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The answer to the June puzzler is out! No, it's not a make-up palette, stained glass, a shrimp farm, or a 5 layer beef cheese burrito. 😆 It is the Makgadikgadi Pan in Botswana! 🧩 About 2 million years ago, the Kalahari Desert in northern Botswana was home to one of the largest inland seas in the world. With no natural outflow, salts slowly accumulated in low-lying areas of the lake. 🌴 Then about 10,000 years ago, water levels began to dwindle—partly because the lake overflowed into surrounding valleys, partly because of a drier climate. As the lake dried up, a series of salt pans was left behind, spanning 30,000 kilometers squared (10,000 miles squared). Today Makgadikgadi Pan, roughly the size of Belgium, is one of the largest salt flats in the world. 🌍 In one corner of the Makgadikgadi Pan lies a network of vivid red, orange, and green rectangles. These pools are human-built ponds designed to extract salts from water. 🎨 The ponds are filled with a thin layer of brackish water from rivers draining from as far away as central Angola; the water evaporates in warm sunlight and leaves salts and minerals behind. This modern procedure is similar to the natural process that created the Makgadikgadi Pan, except on an accelerated time scale. These ponds are major producers of soda ash (sodium carbonate), which is used in making glass, in metallurgy, in the detergent industry, and in chemical manufacture. ☀️ The images above show the artificial salt ponds at different times of the year, with varying colors and brightness. The images were acquired on January 9, 2018 (first photo) and April 15, 2018 (second photo), by the Operational Land Imager (OLI) on Landsat 8. The varying colors are caused by microorganisms living in the evaporation ponds. The level of salinity determines the type of organism. Red algae indicate that the salinity of the evaporating water is medium to high. Green algae tend to grow in low salinity water. The wet season usually starts in November, and the ponds usually hold water and algae until April or May. 🔗 Read more (link in the bio): go.nasa.gov/2RLMOzn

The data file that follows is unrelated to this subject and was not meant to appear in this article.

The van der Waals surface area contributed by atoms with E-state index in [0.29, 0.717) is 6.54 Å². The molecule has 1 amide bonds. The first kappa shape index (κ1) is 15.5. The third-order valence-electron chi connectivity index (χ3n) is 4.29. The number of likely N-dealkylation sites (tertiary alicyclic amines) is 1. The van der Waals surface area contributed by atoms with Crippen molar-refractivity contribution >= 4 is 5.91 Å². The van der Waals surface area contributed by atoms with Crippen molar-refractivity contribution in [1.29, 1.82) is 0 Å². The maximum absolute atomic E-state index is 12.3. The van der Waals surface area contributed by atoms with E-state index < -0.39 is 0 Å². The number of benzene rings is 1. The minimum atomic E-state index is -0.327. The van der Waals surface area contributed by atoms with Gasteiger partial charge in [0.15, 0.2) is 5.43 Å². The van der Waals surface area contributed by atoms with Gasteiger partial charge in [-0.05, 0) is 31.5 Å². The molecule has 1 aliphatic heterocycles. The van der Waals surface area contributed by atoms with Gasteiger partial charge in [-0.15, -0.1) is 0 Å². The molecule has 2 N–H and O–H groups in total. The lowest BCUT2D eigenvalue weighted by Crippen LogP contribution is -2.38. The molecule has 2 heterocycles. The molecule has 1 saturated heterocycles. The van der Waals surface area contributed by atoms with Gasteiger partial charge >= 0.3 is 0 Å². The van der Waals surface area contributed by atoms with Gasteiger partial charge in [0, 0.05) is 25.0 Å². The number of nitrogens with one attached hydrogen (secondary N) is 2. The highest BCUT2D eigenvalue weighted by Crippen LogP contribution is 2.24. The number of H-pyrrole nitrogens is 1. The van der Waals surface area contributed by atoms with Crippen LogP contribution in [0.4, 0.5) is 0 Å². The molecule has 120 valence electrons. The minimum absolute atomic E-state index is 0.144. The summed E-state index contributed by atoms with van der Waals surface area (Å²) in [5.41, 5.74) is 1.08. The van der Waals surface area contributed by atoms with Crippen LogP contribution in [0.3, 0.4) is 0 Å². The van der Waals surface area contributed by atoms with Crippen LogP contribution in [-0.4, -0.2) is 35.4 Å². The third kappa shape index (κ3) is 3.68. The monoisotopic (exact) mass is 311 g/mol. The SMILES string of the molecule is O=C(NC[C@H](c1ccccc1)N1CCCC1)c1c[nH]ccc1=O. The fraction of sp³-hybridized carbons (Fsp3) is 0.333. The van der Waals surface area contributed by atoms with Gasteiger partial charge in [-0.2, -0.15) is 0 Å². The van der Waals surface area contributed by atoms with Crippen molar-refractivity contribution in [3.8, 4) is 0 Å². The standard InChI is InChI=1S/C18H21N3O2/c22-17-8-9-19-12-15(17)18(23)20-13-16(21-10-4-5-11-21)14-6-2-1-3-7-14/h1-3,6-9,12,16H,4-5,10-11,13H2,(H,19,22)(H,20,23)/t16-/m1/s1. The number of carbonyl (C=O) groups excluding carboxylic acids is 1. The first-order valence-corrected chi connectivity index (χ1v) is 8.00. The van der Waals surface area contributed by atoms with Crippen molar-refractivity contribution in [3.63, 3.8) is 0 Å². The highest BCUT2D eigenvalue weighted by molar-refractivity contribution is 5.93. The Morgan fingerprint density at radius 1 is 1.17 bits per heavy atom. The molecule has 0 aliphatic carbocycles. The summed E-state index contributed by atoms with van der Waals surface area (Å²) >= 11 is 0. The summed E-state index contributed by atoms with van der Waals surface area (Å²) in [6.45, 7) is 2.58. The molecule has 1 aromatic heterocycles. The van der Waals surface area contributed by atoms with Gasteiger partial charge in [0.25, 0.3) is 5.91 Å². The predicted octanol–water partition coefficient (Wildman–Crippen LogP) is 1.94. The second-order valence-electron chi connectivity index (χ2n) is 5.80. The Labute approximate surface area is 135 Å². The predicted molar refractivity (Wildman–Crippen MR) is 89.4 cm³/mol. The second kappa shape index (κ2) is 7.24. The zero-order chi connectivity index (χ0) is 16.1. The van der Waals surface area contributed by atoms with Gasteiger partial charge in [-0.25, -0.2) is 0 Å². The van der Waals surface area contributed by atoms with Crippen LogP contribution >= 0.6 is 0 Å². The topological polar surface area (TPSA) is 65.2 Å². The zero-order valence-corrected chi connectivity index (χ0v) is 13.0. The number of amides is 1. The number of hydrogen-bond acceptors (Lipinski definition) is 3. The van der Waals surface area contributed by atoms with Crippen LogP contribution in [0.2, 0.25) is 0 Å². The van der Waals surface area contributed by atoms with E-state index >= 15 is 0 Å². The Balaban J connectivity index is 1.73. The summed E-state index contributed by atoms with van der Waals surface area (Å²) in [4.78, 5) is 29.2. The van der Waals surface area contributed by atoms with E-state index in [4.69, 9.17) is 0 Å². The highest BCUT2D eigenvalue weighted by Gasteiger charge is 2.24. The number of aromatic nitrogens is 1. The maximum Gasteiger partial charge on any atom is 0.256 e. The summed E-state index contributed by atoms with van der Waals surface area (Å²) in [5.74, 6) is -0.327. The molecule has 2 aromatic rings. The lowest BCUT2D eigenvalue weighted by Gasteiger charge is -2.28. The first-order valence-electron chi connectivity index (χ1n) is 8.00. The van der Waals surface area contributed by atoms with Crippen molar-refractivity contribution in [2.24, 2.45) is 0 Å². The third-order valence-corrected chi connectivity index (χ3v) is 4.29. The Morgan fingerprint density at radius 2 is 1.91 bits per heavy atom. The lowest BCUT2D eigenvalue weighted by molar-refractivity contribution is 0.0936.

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It's time for our June puzzler! What is this image? 🧩🤔 . Every month on Earth Matters, we offer a puzzling satellite image. Your challenge is to use the comments section to tell us what we are looking at and why it is interesting. 👀 You can use a few words or several paragraphs. You might simply tell us the location. Or you can dig deeper and explain what satellite and instrument produced the image, what spectral bands were used to create it, or what is compelling about some obscure feature in the image. If you think something is interesting or noteworthy, tell us about it. 🗒️ We will post the answer in about 48 hours- good luck! 🌟